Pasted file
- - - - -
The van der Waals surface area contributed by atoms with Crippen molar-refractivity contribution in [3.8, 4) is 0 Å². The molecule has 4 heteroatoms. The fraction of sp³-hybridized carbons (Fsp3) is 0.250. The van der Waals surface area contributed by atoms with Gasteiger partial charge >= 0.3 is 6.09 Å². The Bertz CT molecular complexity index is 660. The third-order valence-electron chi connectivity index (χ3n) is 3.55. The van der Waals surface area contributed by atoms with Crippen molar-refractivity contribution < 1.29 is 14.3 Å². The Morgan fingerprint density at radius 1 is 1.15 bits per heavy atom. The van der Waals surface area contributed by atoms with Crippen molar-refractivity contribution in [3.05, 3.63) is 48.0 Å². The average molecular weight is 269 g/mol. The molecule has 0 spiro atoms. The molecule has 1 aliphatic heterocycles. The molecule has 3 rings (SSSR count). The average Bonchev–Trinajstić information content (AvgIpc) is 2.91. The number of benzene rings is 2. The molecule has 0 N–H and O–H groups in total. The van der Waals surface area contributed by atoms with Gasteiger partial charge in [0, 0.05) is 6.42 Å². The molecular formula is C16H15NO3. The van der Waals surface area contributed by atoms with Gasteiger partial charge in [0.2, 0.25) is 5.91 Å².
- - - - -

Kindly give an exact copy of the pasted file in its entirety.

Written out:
The van der Waals surface area contributed by atoms with Crippen molar-refractivity contribution in [3.8, 4) is 0 Å². The molecule has 4 heteroatoms. The fraction of sp³-hybridized carbons (Fsp3) is 0.250. The van der Waals surface area contributed by atoms with Gasteiger partial charge >= 0.3 is 6.09 Å². The Bertz CT molecular complexity index is 660. The third-order valence-electron chi connectivity index (χ3n) is 3.55. The van der Waals surface area contributed by atoms with Crippen molar-refractivity contribution < 1.29 is 14.3 Å². The Morgan fingerprint density at radius 1 is 1.15 bits per heavy atom. The van der Waals surface area contributed by atoms with Crippen molar-refractivity contribution in [3.05, 3.63) is 48.0 Å². The average molecular weight is 269 g/mol. The molecule has 0 spiro atoms. The molecule has 1 aliphatic heterocycles. The molecule has 3 rings (SSSR count). The average Bonchev–Trinajstić information content (AvgIpc) is 2.91. The number of benzene rings is 2. The molecule has 0 N–H and O–H groups in total. The van der Waals surface area contributed by atoms with Gasteiger partial charge in [0, 0.05) is 6.42 Å². The molecular formula is C16H15NO3. The van der Waals surface area contributed by atoms with Gasteiger partial charge in [0.2, 0.25) is 5.91 Å².